You've been a Fractured Atlas member for nearly five years. How do you use your membership?
Fractured Atlas is my fiscal sponsor, allowing me to receive grants and tax-deductible contributions that are normally available only to 501(c)(3) organizations. I also have health insurance through Fractured Atlas. I use my membership to get discounts on things such as car rentals. As one of their Fiscal Sponsorship Projects, I have a profile on the website, which people can view. I ask the staff’s advice on many topics, such as planning a benefit. I also look to their blog to keep me updated on political news as it relates to the arts, and for ideas about new ways to make my art happen.
What's next on the horizon for Carrie Ahern Dance?
The Nietzsche Circle, an organization interested in bringing Nietzsche’s work into living culture, has invited me to create a dance interpretation of Thus Spoke Zarathustra to premiere in Fall 2009. The research phase of this has been going on for almost two years, and this fall I stepped into the studio with dancers to develop the work. I conceive of the end project to be a durational performance with audience moving between two performance spaces and free to move as they choose or stay as long as they like. It is extremely ambitious.
Thus Spoke Zarathustra -- what is there to say?... This is hard to explain, but all I can tell you is reading Nietzsche, I felt he was right in the studio with me.
Kenneth King, the only other choreographer I know of who has attempted an interpretation, says in his essay "The Dancing Philosopher", "Zarathustra is more than treatise or polemic, but an exuberantly prophetic, provocatively high-octane philosophical work written in the form of a fractured allegory whose sublime literary virtuosity is frosted with biting satire and a rarified poetic distillate… Dance is continually referenced as one of its exalted mimetic triggers and serves as more than mere trope or metaphor. Zarathustra announces a new paradigm specter — Isadora Duncan rightly called Nietzsche the first dancing philosopher… Did Nietzsche actually dance, or was Zarathustra's secret art a convenient metaphor for the Dionysian equation?"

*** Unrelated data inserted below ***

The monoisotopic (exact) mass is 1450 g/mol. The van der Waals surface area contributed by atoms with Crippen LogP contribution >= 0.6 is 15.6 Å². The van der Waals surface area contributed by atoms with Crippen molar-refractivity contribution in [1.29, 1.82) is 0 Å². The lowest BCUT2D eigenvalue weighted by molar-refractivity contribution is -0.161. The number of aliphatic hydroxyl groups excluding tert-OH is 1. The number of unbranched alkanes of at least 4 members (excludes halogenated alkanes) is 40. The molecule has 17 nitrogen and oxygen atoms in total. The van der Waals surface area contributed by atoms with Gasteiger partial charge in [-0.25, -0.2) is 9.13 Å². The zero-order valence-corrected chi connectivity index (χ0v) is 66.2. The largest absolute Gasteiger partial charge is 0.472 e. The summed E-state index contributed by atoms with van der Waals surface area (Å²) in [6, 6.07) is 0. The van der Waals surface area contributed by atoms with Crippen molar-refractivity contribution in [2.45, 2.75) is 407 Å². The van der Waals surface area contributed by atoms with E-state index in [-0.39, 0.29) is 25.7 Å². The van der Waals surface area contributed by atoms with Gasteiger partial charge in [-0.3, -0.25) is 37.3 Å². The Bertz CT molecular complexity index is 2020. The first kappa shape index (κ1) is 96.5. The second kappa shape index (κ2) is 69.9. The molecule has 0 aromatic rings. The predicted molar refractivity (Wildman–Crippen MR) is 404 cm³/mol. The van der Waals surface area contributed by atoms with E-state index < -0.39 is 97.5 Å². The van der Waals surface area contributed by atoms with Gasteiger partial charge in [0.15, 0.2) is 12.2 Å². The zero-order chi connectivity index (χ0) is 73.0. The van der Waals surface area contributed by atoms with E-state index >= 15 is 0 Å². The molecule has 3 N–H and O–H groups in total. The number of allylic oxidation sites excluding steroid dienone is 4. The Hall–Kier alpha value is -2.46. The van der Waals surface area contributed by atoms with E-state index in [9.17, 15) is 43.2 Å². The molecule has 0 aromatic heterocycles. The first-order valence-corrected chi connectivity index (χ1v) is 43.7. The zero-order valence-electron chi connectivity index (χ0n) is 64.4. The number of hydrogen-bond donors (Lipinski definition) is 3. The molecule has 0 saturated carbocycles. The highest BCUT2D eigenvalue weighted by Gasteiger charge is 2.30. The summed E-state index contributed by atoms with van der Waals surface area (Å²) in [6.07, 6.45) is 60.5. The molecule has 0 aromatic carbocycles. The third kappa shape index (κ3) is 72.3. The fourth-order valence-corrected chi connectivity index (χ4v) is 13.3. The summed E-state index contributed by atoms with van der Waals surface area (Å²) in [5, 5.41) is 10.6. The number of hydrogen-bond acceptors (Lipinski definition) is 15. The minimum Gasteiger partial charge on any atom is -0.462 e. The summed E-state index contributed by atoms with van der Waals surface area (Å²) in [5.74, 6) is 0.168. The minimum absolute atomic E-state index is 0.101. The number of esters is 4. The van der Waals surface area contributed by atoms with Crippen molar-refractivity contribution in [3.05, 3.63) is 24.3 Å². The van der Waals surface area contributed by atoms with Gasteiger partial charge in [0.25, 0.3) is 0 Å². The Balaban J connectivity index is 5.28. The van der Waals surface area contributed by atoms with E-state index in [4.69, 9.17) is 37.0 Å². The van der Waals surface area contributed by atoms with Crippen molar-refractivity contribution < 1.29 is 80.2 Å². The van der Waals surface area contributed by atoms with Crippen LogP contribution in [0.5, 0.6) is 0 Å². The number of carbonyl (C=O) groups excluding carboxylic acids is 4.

How can we learn more about your company and your work?
A great way to learn more about my work is to hear me interviewed by veteran dance writer Eva Yaa Asantewaa.
A benefit performance party for Carrie Ahern Dance and The Zarathustra Project will be held on Thursday, February 19th, 2009, 7-9pm. More information, and the opportunity to purchase tickets, will be coming soon to my website: www.carrieahern.com
Images 1-3: "The Unity of Skin" (2008), photos by Michael Faulkner.
1) David Figeuroa (left) Kelly Hayes;
2) Jillian Hollis;
3) Jillian Hollis (left), Kelly Hayes.
Images 4-5: "RED" (2006), photos by Steven Schreiber. Dancers: Carolyn Hall, Jennifer A. Cooper, Carrie Ahern, Yoko Sugimoto, Donna Bouthillier, Eun Jung Gonzalez, Julie Betts and Christina Briggs.